Why I Voted “No” on the GMO Labeling Bill

May 22, 2013

“Enacting labeling requirements on Connecticut producers when no other states require them will place Connecticut farmers at a competitive disadvantage.”

That’s what the Connecticut Department of Agriculture told members of the legislature’s Public Health Committee in the department’s testimony on the bill that would require labels on genetically modified foods.

I serve on the Public Health Committee. I also own a small business, and I represent many farms. I heard the state Department of Agriculture’s words loud and clear.

I also heard from many residents who have said they deserve to know what is in their food, specifically whether that food has been produced with genetically modified crops. I agree with those residents – this is an understandable desire.

However, when I weighed the arguments, I determined that the GMO labeling bill would put Connecticut food distributors at a disadvantage. Given that the food production and distribution system in our country stretches nationwide, I believe that this issue is best addressed in Washington, DC rather than in Hartford. On March 19, I wrote to Connecticut’s congressional delegation and the U.S. Department of Agriculture urging that action be taken at the federal level.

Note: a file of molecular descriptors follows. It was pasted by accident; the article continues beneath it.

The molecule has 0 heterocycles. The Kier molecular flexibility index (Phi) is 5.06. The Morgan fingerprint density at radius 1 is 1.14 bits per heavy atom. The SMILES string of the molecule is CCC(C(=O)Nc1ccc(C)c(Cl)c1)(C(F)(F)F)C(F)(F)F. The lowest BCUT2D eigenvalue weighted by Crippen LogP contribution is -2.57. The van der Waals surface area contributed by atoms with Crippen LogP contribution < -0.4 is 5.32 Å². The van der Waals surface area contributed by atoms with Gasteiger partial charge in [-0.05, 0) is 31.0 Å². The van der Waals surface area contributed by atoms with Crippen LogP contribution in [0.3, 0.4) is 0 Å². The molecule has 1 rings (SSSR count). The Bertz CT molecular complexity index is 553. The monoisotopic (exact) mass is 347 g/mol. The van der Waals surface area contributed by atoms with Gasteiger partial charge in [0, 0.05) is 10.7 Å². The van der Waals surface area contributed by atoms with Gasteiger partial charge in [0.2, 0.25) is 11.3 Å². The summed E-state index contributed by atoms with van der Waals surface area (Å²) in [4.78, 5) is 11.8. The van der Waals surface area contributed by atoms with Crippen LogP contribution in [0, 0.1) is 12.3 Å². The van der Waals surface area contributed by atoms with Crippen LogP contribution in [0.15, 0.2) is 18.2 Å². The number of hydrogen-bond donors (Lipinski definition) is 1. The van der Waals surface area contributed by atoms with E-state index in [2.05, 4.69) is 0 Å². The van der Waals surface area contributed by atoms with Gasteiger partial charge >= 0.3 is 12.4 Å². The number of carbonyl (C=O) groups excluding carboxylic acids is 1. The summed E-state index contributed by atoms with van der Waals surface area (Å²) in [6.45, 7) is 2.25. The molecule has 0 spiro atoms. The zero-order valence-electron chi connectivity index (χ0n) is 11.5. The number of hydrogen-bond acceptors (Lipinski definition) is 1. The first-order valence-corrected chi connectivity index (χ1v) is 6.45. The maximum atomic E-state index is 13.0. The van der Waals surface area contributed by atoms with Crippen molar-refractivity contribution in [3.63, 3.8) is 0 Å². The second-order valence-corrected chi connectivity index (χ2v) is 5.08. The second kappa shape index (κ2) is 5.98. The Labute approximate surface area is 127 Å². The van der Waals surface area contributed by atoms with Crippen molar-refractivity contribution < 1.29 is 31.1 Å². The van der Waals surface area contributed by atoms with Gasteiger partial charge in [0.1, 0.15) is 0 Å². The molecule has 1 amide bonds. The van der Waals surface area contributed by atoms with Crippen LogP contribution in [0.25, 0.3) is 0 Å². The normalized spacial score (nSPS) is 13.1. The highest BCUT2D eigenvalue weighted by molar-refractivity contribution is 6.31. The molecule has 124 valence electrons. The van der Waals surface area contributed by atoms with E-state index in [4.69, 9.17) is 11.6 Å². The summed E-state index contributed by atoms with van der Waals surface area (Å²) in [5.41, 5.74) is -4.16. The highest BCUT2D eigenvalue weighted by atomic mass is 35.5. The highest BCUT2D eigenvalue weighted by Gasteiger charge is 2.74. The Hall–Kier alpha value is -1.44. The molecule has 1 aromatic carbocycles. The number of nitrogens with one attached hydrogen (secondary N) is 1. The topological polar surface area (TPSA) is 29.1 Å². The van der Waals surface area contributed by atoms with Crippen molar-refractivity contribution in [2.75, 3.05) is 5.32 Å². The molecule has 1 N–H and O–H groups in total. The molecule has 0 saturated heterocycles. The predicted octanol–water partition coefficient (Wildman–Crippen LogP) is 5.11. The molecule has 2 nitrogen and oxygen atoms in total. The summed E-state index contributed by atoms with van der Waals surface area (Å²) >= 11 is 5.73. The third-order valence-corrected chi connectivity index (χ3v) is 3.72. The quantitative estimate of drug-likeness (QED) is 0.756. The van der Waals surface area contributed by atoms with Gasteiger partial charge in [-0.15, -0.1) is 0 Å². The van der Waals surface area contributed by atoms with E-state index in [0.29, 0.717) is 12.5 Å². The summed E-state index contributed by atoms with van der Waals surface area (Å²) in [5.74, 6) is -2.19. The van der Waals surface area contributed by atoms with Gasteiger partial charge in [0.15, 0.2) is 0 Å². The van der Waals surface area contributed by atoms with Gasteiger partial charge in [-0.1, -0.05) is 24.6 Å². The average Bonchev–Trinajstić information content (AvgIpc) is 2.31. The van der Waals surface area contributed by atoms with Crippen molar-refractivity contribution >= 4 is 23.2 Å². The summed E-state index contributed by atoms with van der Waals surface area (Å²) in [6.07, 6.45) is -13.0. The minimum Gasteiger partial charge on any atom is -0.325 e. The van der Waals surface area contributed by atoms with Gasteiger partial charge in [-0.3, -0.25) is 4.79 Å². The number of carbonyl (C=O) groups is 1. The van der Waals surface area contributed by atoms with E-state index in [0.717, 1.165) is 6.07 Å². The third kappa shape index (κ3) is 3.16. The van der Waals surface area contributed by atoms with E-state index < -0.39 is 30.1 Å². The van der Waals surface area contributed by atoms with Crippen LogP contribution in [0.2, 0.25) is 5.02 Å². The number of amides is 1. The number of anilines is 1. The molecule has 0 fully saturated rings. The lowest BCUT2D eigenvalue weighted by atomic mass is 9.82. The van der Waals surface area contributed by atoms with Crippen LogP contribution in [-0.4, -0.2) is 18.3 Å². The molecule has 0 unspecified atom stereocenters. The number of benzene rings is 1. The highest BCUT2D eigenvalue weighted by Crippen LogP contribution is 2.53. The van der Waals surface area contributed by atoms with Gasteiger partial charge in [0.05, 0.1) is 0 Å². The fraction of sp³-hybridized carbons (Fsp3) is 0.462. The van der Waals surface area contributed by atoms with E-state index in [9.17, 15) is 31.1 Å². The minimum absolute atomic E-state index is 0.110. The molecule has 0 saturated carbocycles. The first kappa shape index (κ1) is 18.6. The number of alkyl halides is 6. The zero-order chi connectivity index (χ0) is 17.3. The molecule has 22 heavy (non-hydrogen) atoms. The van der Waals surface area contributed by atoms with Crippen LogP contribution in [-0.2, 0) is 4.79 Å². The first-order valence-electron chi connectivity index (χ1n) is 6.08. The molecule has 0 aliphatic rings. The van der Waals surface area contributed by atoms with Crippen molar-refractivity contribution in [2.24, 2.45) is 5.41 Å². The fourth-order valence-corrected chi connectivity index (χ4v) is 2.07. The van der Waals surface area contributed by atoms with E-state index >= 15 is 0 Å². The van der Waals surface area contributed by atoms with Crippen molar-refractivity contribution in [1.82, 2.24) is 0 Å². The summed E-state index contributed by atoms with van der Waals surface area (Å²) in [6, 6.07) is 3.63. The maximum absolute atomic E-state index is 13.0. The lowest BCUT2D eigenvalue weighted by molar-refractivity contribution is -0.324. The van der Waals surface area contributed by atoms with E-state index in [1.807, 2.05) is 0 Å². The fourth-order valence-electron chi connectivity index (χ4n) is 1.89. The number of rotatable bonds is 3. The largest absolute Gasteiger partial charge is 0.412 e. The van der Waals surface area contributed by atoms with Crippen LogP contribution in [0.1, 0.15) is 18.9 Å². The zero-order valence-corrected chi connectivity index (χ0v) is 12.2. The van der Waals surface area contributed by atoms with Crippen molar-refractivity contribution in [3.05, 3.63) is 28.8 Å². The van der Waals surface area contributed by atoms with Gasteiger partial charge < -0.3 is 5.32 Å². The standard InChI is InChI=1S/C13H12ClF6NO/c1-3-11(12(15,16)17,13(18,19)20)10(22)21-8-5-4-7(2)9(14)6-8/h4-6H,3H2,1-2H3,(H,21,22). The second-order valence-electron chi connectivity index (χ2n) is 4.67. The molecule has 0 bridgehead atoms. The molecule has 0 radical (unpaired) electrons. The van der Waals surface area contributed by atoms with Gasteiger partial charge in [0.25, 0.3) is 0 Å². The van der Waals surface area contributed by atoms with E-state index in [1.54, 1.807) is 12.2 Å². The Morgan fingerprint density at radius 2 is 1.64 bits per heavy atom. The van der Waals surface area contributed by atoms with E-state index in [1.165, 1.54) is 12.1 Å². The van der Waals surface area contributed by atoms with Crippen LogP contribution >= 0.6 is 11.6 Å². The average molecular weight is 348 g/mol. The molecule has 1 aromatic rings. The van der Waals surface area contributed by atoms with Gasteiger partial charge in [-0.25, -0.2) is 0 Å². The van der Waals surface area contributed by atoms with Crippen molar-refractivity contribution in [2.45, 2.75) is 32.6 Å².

On May 21, I voted “no” on the bill because I was concerned about its impact on local farmers. The farmers I represent are good, honest, hard-working people. Agriculture is the backbone of our country and a key economic engine for our state.

I did not want to put these jobs in jeopardy.

I was also concerned about the bill’s potential impact on the cost of groceries. There were many unanswered questions as to whether this bill would result in costs rising for consumers. The people I represent cannot afford higher weekly grocery bills. During the legislative debate, further questions were raised concerning freedom of speech constitutional issues and a report on the World Health Organization’s website regarding the risk factors.